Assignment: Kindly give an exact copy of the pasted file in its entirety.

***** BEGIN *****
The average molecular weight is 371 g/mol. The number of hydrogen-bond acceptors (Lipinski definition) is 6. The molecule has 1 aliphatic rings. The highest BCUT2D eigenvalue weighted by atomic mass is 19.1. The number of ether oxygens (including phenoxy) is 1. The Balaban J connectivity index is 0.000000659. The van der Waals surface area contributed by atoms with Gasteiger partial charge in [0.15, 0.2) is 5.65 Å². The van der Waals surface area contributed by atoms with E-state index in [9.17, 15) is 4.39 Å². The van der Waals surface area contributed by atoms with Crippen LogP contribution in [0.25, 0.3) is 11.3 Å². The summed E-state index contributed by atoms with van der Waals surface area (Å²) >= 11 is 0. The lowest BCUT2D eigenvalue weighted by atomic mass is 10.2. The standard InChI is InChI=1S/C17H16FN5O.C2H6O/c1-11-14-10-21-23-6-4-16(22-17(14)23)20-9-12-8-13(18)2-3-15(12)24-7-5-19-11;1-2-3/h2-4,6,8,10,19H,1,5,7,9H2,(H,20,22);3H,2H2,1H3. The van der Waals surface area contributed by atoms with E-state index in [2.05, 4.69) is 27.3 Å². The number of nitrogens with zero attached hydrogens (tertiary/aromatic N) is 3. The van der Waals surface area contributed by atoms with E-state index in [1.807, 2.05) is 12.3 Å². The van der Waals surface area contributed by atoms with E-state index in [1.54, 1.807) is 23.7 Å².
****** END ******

The average molecular weight is 371 g/mol. The number of hydrogen-bond acceptors (Lipinski definition) is 6. The molecule has 1 aliphatic rings. The highest BCUT2D eigenvalue weighted by atomic mass is 19.1. The number of ether oxygens (including phenoxy) is 1. The Balaban J connectivity index is 0.000000659. The van der Waals surface area contributed by atoms with Gasteiger partial charge in [0.15, 0.2) is 5.65 Å². The van der Waals surface area contributed by atoms with E-state index in [9.17, 15) is 4.39 Å². The van der Waals surface area contributed by atoms with Crippen LogP contribution in [0.25, 0.3) is 11.3 Å². The summed E-state index contributed by atoms with van der Waals surface area (Å²) >= 11 is 0. The lowest BCUT2D eigenvalue weighted by atomic mass is 10.2. The standard InChI is InChI=1S/C17H16FN5O.C2H6O/c1-11-14-10-21-23-6-4-16(22-17(14)23)20-9-12-8-13(18)2-3-15(12)24-7-5-19-11;1-2-3/h2-4,6,8,10,19H,1,5,7,9H2,(H,20,22);3H,2H2,1H3. The van der Waals surface area contributed by atoms with E-state index in [2.05, 4.69) is 27.3 Å². The number of nitrogens with zero attached hydrogens (tertiary/aromatic N) is 3. The van der Waals surface area contributed by atoms with E-state index in [1.807, 2.05) is 12.3 Å². The van der Waals surface area contributed by atoms with E-state index in [1.54, 1.807) is 23.7 Å².